We thoroughly enjoyed a recent visit from a team from the Columbus Vineyard, led by Craig and Linda Hestleton. Upon arrival, they presented all the missionary kids with gifts and, as you can imagine, the kids were delighted. The team also brought meds and tools and musical instruments and so many things that will benefit us and those we minister to in this region. The day after they landed from their two day journey to get here, we were off on a nine day boat trip to the Amazon flood basin north of Altamira.
Our first stop was in a small village called Villa Mendoza, after about eight hours of travel. We helped them with their health questions, visited their homes, and had an evening service in the one room school house. There was a viral illness going around and we gave them something to help with the fevers and it was greatly appreciated. I can’t imagine living where something as simple as Tylenol or Advil is not readily available. The evening service was simple but very nice. Especially the village patriarch and the village teacher received touches from the Lord when we prayed for them. The patriarch had had a sinus headache daily for over one month that completely cleared while praying and was still gone the following morning. The teacher has a sincere love for Jesus that encouraged us all, and it appears, at this time, that he’s alone in this regard. We look forward to regular stops here to support and encourage what is already growing in him.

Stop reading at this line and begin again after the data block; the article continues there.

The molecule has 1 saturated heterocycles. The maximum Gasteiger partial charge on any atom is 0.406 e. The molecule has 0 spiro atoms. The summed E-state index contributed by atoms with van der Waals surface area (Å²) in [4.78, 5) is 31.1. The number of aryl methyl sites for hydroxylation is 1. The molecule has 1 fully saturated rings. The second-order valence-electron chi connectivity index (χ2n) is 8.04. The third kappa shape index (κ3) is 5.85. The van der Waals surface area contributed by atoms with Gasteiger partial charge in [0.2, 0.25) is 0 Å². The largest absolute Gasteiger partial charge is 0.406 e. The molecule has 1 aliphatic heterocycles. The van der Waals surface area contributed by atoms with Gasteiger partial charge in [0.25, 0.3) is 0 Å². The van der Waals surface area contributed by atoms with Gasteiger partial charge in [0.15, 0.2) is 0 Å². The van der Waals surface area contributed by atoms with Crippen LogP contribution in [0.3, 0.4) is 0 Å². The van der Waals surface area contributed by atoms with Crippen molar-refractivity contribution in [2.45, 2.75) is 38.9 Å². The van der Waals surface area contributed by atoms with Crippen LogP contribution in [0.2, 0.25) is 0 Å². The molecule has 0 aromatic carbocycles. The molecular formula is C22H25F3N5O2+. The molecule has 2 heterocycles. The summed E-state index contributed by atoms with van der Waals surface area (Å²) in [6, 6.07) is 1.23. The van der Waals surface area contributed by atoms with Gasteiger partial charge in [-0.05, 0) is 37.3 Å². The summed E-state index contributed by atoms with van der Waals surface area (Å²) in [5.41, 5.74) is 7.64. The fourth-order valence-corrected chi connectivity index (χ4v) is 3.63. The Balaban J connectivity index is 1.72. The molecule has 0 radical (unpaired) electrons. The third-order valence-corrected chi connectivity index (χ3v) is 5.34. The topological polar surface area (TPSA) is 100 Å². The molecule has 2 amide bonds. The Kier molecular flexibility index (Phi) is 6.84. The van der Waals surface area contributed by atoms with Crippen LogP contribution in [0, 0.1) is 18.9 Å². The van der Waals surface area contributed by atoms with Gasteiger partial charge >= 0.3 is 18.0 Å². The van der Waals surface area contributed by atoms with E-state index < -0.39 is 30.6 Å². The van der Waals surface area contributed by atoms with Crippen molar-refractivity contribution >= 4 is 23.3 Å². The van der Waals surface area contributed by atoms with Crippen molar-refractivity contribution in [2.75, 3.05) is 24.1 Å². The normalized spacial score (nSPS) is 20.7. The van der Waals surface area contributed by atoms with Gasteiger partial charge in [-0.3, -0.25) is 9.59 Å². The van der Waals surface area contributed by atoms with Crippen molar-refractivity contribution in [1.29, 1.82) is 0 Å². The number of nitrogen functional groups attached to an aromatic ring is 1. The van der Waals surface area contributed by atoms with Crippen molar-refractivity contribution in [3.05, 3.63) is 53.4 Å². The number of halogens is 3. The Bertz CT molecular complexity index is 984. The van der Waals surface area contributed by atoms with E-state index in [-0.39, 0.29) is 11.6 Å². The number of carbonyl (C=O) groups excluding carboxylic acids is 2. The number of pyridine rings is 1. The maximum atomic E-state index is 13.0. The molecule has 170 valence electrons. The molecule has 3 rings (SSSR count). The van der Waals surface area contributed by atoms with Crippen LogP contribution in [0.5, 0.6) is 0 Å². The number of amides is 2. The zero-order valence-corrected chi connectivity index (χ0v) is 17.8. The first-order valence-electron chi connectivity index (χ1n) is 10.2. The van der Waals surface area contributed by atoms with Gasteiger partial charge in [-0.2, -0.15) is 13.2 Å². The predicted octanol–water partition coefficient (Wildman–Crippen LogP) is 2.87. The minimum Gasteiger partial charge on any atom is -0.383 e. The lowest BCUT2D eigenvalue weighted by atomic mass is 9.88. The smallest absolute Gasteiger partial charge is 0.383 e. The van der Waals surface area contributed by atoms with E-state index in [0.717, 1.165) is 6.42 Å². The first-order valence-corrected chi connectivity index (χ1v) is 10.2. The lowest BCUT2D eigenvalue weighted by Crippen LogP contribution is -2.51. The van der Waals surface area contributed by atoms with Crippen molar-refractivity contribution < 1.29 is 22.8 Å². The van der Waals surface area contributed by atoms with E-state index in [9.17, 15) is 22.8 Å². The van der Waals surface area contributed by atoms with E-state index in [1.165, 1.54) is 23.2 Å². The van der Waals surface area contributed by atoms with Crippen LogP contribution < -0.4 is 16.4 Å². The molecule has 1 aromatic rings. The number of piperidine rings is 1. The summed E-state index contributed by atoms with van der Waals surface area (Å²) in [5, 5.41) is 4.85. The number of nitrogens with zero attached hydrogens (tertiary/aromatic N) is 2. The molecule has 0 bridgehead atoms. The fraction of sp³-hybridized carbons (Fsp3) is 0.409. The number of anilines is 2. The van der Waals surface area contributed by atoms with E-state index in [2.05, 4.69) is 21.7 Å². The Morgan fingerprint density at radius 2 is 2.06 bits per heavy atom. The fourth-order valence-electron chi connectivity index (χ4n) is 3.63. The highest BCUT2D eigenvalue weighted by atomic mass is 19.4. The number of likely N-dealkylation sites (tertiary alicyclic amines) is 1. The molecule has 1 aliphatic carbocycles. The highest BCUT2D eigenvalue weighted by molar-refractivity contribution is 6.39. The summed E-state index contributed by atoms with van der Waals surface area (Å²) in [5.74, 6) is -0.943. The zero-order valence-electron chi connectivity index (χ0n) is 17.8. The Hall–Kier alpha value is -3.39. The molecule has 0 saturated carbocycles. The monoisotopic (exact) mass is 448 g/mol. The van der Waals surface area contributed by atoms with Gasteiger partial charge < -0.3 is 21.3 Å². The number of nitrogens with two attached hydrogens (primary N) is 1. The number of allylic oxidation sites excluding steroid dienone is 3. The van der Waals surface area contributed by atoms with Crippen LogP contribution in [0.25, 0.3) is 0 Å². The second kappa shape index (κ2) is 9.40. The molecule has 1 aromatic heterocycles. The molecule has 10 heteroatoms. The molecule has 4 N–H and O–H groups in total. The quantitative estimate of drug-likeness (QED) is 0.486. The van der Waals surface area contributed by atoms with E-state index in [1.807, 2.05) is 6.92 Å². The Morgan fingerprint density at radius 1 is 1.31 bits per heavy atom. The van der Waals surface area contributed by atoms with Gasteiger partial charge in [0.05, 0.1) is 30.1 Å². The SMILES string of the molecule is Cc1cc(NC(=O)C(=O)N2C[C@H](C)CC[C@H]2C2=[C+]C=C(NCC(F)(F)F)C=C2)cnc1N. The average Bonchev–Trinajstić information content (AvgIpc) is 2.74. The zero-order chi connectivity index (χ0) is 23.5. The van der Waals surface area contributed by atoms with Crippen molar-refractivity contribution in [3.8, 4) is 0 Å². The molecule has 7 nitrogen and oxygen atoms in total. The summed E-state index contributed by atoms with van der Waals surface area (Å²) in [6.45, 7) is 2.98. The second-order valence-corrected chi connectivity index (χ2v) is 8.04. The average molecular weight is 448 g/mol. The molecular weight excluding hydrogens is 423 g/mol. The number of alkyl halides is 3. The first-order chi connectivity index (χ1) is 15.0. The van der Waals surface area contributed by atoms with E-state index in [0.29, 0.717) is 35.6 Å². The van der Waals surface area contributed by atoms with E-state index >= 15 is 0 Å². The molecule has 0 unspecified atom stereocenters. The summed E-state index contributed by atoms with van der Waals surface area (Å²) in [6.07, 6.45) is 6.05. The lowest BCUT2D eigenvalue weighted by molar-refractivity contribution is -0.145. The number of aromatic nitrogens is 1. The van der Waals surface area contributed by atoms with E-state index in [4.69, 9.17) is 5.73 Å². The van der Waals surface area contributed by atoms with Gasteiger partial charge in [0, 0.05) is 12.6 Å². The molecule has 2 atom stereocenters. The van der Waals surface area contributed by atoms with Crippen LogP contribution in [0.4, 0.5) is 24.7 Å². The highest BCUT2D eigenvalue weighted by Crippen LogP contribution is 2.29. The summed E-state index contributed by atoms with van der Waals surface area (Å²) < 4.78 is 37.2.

We went on the next day to Espirito Santo where we held an outdoor service on benches, under the stars, near the edge of the river, and under a single light bulb. No building, worshipping with a simple guitar, connecting with the Maker of it all and with each other, with virtually no man-made helps, surrounded by God-made beauty. I observed that we can spend much time, effort, and resources on man-made “needs” for our ministries, when we can meet with Jesus, the King of kings, simply, alone or with each other, anytime and anywhere. Although there wasn’t anything special man-made in this place, love, forgiveness, empathy, compassion, and hope was given and was received freely. I sensed God’s pleasure as I watched the scene play out before me and it reminded me of Jesus’ words in the latter part of Matt 6 (“…seek first His Kigdom…”). We know that the kingdom He is speaking about is about things spiritual and unseen and this visit was a perfect illustration of what Jesus was talking about.
The following day we visited Aparecida, a village that our mission had visited only once to deliver water filters. Early in the morning, we set up on two benches under some trees and over the next four hours we saw almost everyone in the village as they came with health concerns and questions. We assisted where we could and had pleasant conversations with all. We saw more than fifty people that morning and each person was loved, listened to, helped, and prayed for, with no strings whatsoever.